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Working together – top tips for international marketing and business development teams

Working in an international law firm has countless challenges. Sophie Judd, a UK-based Business Development Manager for Pinsent Masons’ global infrastructure sector sets out some practical tips for collaborating better with global colleagues in a professional services environment.

Understanding and being considerate of colleagues’ time is fundamental. Working in an international firm requires a good grasp of global time zones. Tools such as time zone converter timeanddate.com are frequently seen pinned to favourites bars for quick “am I calling X during their working day” calculations.

In the UK, daylight savings in March not only provide hope of travelling home in the light or prompt a nationwide dusting off of barbecues.  For those working in global firms, there is an audible sigh of relief that the London to Sydney time difference is reduced from 11 hours to a more manageable nine.

It is essential to have a strong awareness of the demands on international colleagues’ time, which may look very different from the head office experience. In smaller offices elsewhere in the world, colleagues are commonly required to become masters of all trades and spinners of all plates.

Being culturally informed greatly facilitates effective working across international borders and keeping colleagues informed of national and religious holidays and celebrations is essential. Whilst those in the UK are currently giddy at the thought of this year’s record number of May bank holidays, it would be foolish to assume that all international colleagues have these marked out in their diaries. Likewise, it is rare for UK colleagues to know before they are met with an automatic out-of-office reply that today is Australia Day or King’s Day in the Netherlands.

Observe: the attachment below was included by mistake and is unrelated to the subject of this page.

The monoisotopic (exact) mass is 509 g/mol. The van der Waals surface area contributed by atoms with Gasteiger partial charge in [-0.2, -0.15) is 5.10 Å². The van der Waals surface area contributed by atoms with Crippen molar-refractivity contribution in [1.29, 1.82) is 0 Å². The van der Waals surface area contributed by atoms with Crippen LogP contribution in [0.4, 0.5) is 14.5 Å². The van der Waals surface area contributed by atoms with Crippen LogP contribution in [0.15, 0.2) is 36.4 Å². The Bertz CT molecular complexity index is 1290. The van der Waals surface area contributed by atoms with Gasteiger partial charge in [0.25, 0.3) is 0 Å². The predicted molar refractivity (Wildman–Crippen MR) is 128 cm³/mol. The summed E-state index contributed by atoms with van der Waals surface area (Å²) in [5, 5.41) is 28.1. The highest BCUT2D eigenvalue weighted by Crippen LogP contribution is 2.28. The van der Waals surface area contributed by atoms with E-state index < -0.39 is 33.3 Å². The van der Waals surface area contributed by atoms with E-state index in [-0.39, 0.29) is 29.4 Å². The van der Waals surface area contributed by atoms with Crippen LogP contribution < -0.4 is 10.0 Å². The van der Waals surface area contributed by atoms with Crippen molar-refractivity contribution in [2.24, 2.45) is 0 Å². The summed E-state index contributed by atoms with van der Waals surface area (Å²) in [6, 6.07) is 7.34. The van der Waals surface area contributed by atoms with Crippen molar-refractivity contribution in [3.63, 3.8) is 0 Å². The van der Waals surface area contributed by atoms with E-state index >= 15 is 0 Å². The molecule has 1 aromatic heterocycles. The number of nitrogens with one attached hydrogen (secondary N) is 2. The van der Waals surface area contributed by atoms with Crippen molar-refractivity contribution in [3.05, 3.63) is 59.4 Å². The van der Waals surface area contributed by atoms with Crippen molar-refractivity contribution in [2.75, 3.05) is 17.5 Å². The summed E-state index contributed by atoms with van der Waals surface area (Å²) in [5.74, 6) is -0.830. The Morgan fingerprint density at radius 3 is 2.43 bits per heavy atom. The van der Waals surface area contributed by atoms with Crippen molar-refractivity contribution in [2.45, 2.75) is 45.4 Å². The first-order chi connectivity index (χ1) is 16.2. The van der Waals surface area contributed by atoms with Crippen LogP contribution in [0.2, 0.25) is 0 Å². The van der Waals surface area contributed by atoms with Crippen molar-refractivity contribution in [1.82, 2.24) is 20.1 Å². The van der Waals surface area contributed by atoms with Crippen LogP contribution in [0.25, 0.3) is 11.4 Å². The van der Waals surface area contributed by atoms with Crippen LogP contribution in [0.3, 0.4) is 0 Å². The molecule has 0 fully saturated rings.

Language, even with an official business language in place, is another key consideration for cultural awareness. Many international colleagues speak English (excellently) as a second, third or even a fourth language. Simply being mindful when using acronyms and idioms can avoid a breakdown in communication.  

Getting to know international colleagues personally could not be more important to establish effective working relationships. An extra effort must be made to engage on a personal level in lieu of the naturally occurring interactions that happen when colleagues who physically work together have the same idea that it’s time to make a cup of tea.

Asking colleagues about themselves and remembering those details goes a long way to cultivating working relationships across borders. Countless studies show the benefits of in-person versus virtual meetings, and so rare opportunities to meet with international colleagues face to face should be seized with both hands.

Understanding differences is important for building strong, empathetic and sensitive relationships with international teams. However, it is even more important to remember what unites those working for the same company across international borders. Keeping shared ideas, challenges and goals front of mind is the start and end point for success.

Matt Baldwin
Matt Baldwin
Co-founder – Coast Communications

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